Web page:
Idaho inmates worked at food plants. They got COVID. So did their bunkmates.

A total of 382 men and women got infected at five IDOC facilities

By: - April 22, 2021 2:41 pm
Idaho Department of Correction facilities

A new CDC report tracks outbreaks of COVID-19 at five Idaho correctional facilities where inmates worked at businesses in the community. (Photos: Idaho Department of Correction)

Idaho inmates who worked in the community likely got COVID-19 at those jobs and brought the coronavirus back into their correctional facilities and dorms.

A new report published Thursday by the U.S. Centers for Disease Control and Prevention describes how COVID-19 outbreaks tied to workplaces, such as Idaho food processing plants, may have seeded outbreaks in several Idaho Department of Correction facilities.

By the end of November, the coronavirus had infected a total of 382 people incarcerated at five Idaho correctional facilities with work-release programs, the report says. Two of the outbreaks were linked to food processing plants where inmates worked.

The inmates were housed at IDOC facilities in Nampa, Caldwell, Boise, Idaho Falls and St. Anthony, according to IDOC.

Infected with COVID-19 at a Southwest Idaho food plant

The report describes how some of those outbreaks unfolded.

The first COVID-19 case in a Nampa correctional facility was identified on July 14. The patient was an inmate who worked at a local food processing plant, the report says.

That plant already had a COVID-19 outbreak identified among its staff, but IDOC didn’t know about the outbreak — until public health officials told IDOC about it on July 22, the report says.

“Subsequent (Idaho Department of Health and Welfare) guidance recommended that correctional facilities require work-release sites to notify them of COVID-19 cases among employees,” the report says.

Among other efforts to stop the spread, the Nampa correctional facility underwent mass testing for COVID-19. Patients were isolated, and their close contacts were quarantined.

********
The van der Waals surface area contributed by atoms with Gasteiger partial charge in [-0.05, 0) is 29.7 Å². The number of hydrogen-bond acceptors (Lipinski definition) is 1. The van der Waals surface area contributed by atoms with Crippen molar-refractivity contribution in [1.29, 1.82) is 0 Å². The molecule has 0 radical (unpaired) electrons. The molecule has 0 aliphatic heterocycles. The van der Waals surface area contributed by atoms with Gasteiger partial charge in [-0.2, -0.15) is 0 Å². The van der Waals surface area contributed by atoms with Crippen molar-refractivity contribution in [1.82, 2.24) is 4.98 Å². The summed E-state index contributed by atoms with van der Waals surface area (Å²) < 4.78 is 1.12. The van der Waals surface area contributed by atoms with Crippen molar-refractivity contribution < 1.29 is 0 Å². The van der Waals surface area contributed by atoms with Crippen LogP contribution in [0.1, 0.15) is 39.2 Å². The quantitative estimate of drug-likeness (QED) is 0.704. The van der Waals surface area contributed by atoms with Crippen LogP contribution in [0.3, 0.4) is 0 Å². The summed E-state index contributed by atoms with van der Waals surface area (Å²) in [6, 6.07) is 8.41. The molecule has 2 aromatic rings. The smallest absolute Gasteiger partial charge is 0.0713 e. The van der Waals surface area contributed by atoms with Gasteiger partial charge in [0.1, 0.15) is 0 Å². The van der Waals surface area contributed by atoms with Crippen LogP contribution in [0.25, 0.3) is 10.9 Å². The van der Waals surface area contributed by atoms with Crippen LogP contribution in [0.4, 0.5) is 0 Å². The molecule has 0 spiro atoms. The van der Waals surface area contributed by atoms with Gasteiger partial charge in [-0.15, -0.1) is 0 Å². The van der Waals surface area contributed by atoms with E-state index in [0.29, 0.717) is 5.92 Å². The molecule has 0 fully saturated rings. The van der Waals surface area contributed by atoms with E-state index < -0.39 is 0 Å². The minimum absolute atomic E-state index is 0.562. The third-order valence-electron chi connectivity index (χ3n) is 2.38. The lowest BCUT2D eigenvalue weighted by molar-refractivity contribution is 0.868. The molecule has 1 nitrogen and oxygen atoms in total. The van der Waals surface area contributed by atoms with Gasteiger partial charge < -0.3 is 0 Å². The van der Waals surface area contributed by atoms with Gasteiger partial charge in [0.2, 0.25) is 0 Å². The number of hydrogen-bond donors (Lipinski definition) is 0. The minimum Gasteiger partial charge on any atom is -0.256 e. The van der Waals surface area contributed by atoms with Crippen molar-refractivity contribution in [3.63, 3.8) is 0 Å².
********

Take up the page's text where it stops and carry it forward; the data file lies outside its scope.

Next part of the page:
A total of 75 inmates there eventually contracted COVID-19. (The facility houses up to 115 men.) That included 59 who worked at businesses in the community through the work-release program. Of those, 12 worked at the food processing plant, five at a car dealership, four at a different food processing plant, four at a manufacturing facility, and 34 worked at 25 other businesses, the report says.

IDOC Director: CDC report shows ‘unique challenges’ of pandemic

The study, published in the CDC’s Morbidity and Mortality Weekly Report, says one of the key takeaways is that correctional facilities with work-release programs “should implement measures to reduce (coronavirus) transmission, including mass testing and working with public health officials to identify high-risk work sites.”

Headquarters of the U.S. Centers for Disease Control and Prevention. (Photo by James Gathany, CDC)

It also says inmates who work out in the community “should be included in COVID-19 vaccination plans.”

Hundreds of cases of COVID-19 have been tied to food processing plants in Idaho, according to data gathered by the Idaho Statesman.

IDOC Director Josh Tewalt told the Idaho Capital Sun in an emailed statement that the report highlights the “unique challenges associated with the pandemic response” as well as the “importance of a coordinated, collaborative statewide response” to COVID-19.

Tewalt said IDOC is grateful to the CDC, Idaho Department of Health and Welfare, Boise VA and public health departments in the Treasure Valley and East Idaho.

“We continue to learn through this process, and we’re hopeful this article will help others learn from the successes and difficulties of our coordinated pandemic response,” Tewalt said in the statement.

The report also revealed some new information about outbreaks in Idaho’s prisons.

According to the report, five Idaho inmates died of causes related to COVID-19 and 18 were hospitalized last year, as of Nov. 30.

The researchers who authored the CDC report include Idaho public health and corrections officials and staff.

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Audrey Dutton
Audrey Dutton

Audrey Dutton, senior investigative reporter, joined the Idaho Capital Sun after 10 years at the Idaho Statesman. Her favorite topics to cover include health care, business, consumer protection issues and white collar crime. Dutton hails from Twin Falls. She attended college at Hamline University in St. Paul, Minnesota, and received a master's degree in journalism from Columbia University in New York City. Before coming home to Idaho, Dutton worked as a journalist in Minnesota, New York, Maryland and Washington, D.C. Dutton's work has earned dozens of state, regional and national awards for investigative reporting, health care and business reporting, radio journalism, data visualization and much more. Her resume also includes fellowships from the Association of Health Care Journalists, Idaho Press Club, Idaho Media Initiative and Investigative Reporters and Editors. Dutton also teaches an upper-division journalism course at Boise State University. She resides in Boise with her husband, young daughter and two cats.

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